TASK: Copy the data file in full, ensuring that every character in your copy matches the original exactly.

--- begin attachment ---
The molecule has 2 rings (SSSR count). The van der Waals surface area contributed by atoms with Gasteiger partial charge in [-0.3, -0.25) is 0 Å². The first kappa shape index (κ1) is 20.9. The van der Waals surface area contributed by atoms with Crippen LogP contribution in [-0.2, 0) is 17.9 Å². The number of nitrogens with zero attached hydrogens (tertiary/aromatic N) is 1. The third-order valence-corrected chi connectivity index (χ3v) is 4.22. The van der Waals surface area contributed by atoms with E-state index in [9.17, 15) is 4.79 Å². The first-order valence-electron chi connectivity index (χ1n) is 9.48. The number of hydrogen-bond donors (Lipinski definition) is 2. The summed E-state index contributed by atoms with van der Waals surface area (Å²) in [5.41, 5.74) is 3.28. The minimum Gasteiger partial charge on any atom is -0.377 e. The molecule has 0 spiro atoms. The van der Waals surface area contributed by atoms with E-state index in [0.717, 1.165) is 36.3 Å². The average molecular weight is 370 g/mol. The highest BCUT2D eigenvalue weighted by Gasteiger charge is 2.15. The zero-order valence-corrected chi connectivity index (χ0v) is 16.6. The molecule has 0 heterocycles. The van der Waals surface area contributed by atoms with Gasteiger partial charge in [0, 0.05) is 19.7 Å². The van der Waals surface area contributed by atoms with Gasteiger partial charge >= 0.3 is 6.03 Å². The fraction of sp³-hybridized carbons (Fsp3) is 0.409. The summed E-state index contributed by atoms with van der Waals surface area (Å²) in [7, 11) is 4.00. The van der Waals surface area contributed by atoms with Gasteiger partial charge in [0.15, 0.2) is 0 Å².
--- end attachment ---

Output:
The molecule has 2 rings (SSSR count). The van der Waals surface area contributed by atoms with Gasteiger partial charge in [-0.3, -0.25) is 0 Å². The first kappa shape index (κ1) is 20.9. The van der Waals surface area contributed by atoms with Crippen LogP contribution in [-0.2, 0) is 17.9 Å². The number of nitrogens with zero attached hydrogens (tertiary/aromatic N) is 1. The third-order valence-corrected chi connectivity index (χ3v) is 4.22. The van der Waals surface area contributed by atoms with E-state index in [9.17, 15) is 4.79 Å². The first-order valence-electron chi connectivity index (χ1n) is 9.48. The number of hydrogen-bond donors (Lipinski definition) is 2. The summed E-state index contributed by atoms with van der Waals surface area (Å²) in [5.41, 5.74) is 3.28. The minimum Gasteiger partial charge on any atom is -0.377 e. The molecule has 0 spiro atoms. The van der Waals surface area contributed by atoms with E-state index in [0.717, 1.165) is 36.3 Å². The average molecular weight is 370 g/mol. The highest BCUT2D eigenvalue weighted by Gasteiger charge is 2.15. The zero-order valence-corrected chi connectivity index (χ0v) is 16.6. The molecule has 0 heterocycles. The van der Waals surface area contributed by atoms with Gasteiger partial charge in [0, 0.05) is 19.7 Å². The van der Waals surface area contributed by atoms with Gasteiger partial charge >= 0.3 is 6.03 Å². The fraction of sp³-hybridized carbons (Fsp3) is 0.409. The summed E-state index contributed by atoms with van der Waals surface area (Å²) in [7, 11) is 4.00. The van der Waals surface area contributed by atoms with Gasteiger partial charge in [0.15, 0.2) is 0 Å².